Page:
A deadline to consult nine First Nation communities within 30 days on a new mining act is unacceptable, say the chiefs of Matawa First Nations.
The chiefs claim the Oct. 15 deadline set by the Ministry of Northern Development and Mines is unrealistic.
Webequie First Nation Chief Scott Jacob called Wednesday for education and information at the community level about changes to the 100-year-old act.
“Our people need to understand the existing policies so they can better evaluate any proposed changes,” Jacob, who is spokesman for Matawa First Nations, said in a news release.
“The entire process simply cannot be facilitated in this timeframe and particularly if Ontario wants the outcome to be successful and meaningful for all,” he said.
“Matters concerning the use of our traditional lands are of high importance to our people.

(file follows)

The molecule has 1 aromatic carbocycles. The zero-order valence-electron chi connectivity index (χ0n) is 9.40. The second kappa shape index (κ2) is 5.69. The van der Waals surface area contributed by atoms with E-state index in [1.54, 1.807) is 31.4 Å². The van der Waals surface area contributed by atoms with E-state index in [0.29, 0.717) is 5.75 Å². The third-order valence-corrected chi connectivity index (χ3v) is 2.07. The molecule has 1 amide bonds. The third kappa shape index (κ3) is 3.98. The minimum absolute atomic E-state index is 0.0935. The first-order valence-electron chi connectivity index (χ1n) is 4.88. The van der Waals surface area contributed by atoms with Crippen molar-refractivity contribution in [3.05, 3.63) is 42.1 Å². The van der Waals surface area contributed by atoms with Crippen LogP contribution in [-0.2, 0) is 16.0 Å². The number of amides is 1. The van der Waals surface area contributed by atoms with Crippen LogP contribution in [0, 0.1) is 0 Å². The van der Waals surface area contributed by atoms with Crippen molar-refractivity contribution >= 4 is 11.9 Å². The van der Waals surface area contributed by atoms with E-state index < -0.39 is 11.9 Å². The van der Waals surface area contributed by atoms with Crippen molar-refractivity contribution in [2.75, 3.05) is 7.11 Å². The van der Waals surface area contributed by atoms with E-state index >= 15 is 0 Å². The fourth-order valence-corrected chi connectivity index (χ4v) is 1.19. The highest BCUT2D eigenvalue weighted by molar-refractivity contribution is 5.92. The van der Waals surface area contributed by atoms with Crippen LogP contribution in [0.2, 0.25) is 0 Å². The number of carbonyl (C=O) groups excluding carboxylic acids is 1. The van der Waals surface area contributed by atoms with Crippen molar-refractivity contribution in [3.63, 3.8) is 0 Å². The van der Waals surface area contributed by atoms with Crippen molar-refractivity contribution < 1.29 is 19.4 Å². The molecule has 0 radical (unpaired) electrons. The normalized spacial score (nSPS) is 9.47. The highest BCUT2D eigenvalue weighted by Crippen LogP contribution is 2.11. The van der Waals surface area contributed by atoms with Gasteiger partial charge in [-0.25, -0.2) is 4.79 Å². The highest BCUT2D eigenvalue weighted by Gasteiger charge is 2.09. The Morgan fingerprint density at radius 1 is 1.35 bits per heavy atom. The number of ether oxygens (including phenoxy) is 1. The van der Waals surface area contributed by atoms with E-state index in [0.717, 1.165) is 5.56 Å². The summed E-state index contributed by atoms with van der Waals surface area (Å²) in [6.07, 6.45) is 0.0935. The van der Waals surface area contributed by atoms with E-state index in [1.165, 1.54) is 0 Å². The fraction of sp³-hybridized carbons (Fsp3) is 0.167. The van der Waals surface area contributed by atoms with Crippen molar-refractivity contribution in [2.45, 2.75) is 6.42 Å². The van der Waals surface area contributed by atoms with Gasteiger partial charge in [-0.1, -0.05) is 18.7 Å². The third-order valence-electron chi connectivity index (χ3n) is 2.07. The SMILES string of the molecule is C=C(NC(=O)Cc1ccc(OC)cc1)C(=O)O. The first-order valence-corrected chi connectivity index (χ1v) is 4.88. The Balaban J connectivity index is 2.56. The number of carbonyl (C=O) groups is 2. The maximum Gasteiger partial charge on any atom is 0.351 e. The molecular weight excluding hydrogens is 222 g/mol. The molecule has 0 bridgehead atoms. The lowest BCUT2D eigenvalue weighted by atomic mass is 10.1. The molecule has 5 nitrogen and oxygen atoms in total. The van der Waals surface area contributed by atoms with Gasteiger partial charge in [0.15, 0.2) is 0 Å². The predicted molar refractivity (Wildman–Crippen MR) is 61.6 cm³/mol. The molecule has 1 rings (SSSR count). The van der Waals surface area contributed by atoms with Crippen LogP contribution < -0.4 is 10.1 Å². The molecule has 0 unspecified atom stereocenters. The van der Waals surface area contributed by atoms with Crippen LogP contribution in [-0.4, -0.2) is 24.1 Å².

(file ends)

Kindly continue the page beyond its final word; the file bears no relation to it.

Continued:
“Too many mistakes happen when things are rushed . . . history shows us that,” he said.
Northern Development and Mines Minister Michael Gravelle said he‘s grateful Matawa representatives attended the three public consultations held across the province in August and September.
“I do understand that they feel there is a need for more time and we want to have discussions with them on exactly that,” Gravelle said in an interview Wednesday.
“I can‘t, at this stage, say what that will be in terms of time, but I do understand the need to try to find a compromise that works for both of us.
“I am keen to find a solution that is workable,” he said.
He said consultations with First Nations on the act is “absolutely vital and extremely important. I hope we can find a way to meet the needs of Matawa, but at the same time we‘d like to move forward with the legislation in a timely fashion.”
Matawa First Nations is a tribal council comprised of nine Nishnawbe-Aski Nation communities: Aroland, Constance Lake, Eabametoong, Ginoogaming, Long Lake No. 58, Marten Falls, Neskantaga, Nibinamik and Webequie.
See article at Chronicle Journal
By Jim Kelly